The Mix Tape, Vol. 62
Welcome to this week’s Mix:
📈 The roller coaster sports card market
📝 The six key ingredients to writing a viral article
🔎 Second order effects
The roller coaster sports card market
The sports card market has changed massively since I first collected baseball cards in the 1980s:
Basketball cards are all the rage these days.
The Internet (eBay, COMC.com, Facebook Marketplace and Groups, Instagram, Twitter, etc.) has transformed the way people find, buy, and sell cards.
The market moved from creating as much product as possible to driving interest through scarcity by limiting production of special cards, often called “chase cards.”
Technology fuels violent and rapid price swings in modern cards. This chart shows the average selling price of a “base card” for Kansas City Chiefs rookierunning back Clyde Edwards-Helaire:
Edwards-Helaire burst onto the scene in his debut on Sept. 10, running for 138 yards in a nationally televised game. The value of his Donruss card rocketed up 225% immediately. A month later it was down 95%.
There are examples like this in all sports. Wild rides like this are one reason I’m fascinated by the modern sports card market.
(H/T to Mike Sommer for sharing the chart)
The Six Key Ingredients to Writing a Viral Story
Thirty million people read James Altucher’s “NYC is Dead Forever” article.
That level of virality is a dream come true for most writers. For James it was a nightmare:
… about 1,500,000 people hated it. Hated me. For the first three weeks afterwards about 10 tweets a second were trashing me. Today people trashed me, over two months later. Many of them friends, people I had known for decades, and even family.
The comedy club I am part owner got vandalized. My kids were harassed. One person I work with was wearing a t-shirt with “The James Altucher Show” on it and he got pushed around.
I got really depressed. To be honest, I cried quite a bit.
James has written widely-shared essays for over a decade. His six elements to creating a viral article include:
Story: The hero faces a challenge, gets help from a sage, faces obstacles from an enemy, action increases, the hero triumphs and comes home to tell the tale.
Cognitive dissonance: The article must elicit emotion by challenging the reader’s invested beliefs.
Facts: Data that anchors and supports the writer’s opinions.
Answer objections: Acknowledge and address the reader’s doubts.
Something new: Surpising the reader drives sharing, because readers want to share that surprise with others.
Fear: Writing and sharing should be emotionally difficult for the writer. Readers want the writer to be vulnerable.
Of all the factors James cites, vulnerability is his true secret weapon. He’s fearful just like the rest of us, but he leans into his fear and presses publish anyway. People relate to—and react to—him because he’s painfully honest.
Second order effects
I’m not here to argue lockdowns. I haven’t the faintest idea if they work. The data is all over the place, and you can choose the numbers that fit your political leanings.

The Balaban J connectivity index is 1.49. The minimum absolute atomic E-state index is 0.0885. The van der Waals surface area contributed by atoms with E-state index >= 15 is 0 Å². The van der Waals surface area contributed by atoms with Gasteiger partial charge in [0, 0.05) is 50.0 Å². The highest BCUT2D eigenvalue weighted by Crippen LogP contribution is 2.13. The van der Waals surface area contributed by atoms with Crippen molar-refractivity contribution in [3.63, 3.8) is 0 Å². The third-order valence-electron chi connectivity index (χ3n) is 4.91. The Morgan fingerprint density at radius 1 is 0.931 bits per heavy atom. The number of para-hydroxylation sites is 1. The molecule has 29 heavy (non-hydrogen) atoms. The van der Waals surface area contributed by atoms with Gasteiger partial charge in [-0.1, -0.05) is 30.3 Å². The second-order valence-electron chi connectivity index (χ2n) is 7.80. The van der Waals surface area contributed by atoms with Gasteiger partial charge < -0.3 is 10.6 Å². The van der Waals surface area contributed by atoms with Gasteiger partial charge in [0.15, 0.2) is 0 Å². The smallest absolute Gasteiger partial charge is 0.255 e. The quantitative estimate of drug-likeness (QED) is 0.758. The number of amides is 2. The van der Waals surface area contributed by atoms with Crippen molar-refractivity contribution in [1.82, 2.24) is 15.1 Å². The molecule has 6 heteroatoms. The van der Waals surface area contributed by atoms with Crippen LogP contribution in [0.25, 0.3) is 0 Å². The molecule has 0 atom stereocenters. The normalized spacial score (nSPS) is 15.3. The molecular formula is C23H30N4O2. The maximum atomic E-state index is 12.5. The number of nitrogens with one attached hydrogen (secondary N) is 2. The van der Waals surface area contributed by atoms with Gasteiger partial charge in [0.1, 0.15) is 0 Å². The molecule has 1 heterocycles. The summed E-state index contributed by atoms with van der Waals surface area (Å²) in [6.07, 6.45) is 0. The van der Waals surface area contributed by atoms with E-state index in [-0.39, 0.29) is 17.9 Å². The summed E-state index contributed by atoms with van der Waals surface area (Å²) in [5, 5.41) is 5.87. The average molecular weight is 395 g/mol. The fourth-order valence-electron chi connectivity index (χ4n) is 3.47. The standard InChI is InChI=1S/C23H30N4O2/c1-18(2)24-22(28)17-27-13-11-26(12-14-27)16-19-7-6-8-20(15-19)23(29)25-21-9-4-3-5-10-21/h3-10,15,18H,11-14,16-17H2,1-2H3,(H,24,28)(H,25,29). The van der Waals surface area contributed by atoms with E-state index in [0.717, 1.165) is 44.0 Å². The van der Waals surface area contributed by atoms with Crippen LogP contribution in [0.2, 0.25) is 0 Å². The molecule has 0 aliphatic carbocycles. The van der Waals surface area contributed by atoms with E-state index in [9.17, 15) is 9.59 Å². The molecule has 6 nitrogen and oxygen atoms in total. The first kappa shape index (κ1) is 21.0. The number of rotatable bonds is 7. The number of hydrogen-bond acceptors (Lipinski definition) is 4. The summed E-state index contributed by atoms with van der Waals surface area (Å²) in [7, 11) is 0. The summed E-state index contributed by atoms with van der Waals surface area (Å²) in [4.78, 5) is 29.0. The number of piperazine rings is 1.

But I will argue against ignoring the second order effects.
We are paying a huge price—physically, mentally, and economically—for forcing people to stay home and shuttering businesses. And leaders rarely talk about it as part of the decision-making process.
Non-COVID mortality is way ahead of prior years:
Our government tends to conveniently ignore the second order effects of its decisions. Lockdowns are no different.
The evolution of influence
Back in ye ole ancient days of marketing, you’d hire someone famous to stand in front of a camera and pitch your product. A simple endorsement.
As social media took over, we moved on to influencers. Now marketers paid, in some form or fashion, for product placement or usage inside that influencer’s content.
Now, influencers infuse their own brand equity into special products created by marketers:
McDonald’s Travis Scott meal was a huge success:
It’s official: Demand for the Travis Scott meal gave a major boost to McDonald’s quarterly sales.
The fast-food giant said Thursday its comparable sales in the US rose 4.6 percent in the third quarter — sharply reversing the 8.7 percent decline they had suffered in the second quarter due to the coronavirus. The Golden Arches partly credited the resurgence to the runaway success of the $6 meal it recently promoted with the Houston-born rapper
As personal brands gain power, corporate marketers want to directly leverage that influence inside their own products. And after McDonald’s home run with Scott, we should expect more of it.
Sometimes there’s so much on our plates that our gears grind to a stop. Peter Shallard shares a three-step process to get moving again:
Step 1: Get everything out of your head. Write it all down. Your brain can relax and focus once it believes you won’t forget anything.
Step 2: Create order from chaos. Understand what “important” means to you, and rank your giant to-do list appropriately.
Step 3: Commit to specifics. Pick the top three things. Do them.
Habitual prioritization is the key:
The world’s most successful business owners all have a habit of returning to the “drawing board” – like clockwork – to check in with what’s most important. This ruthless habit of assigning priority to some items over others is what makes them immune to overwhelm.
These entrepreneurs understand that working day-to-day by picking random tasks from the hundreds of ideas and todos they have… is crazy. They know they can stay focused and avoid distraction – and the overwhelm that goes with it – by forcing themselves to prioritize.
Thank you for reading and sharing.
Please hit reply if you have questions, comments, or open rebuttals. (Or just want to say hi.)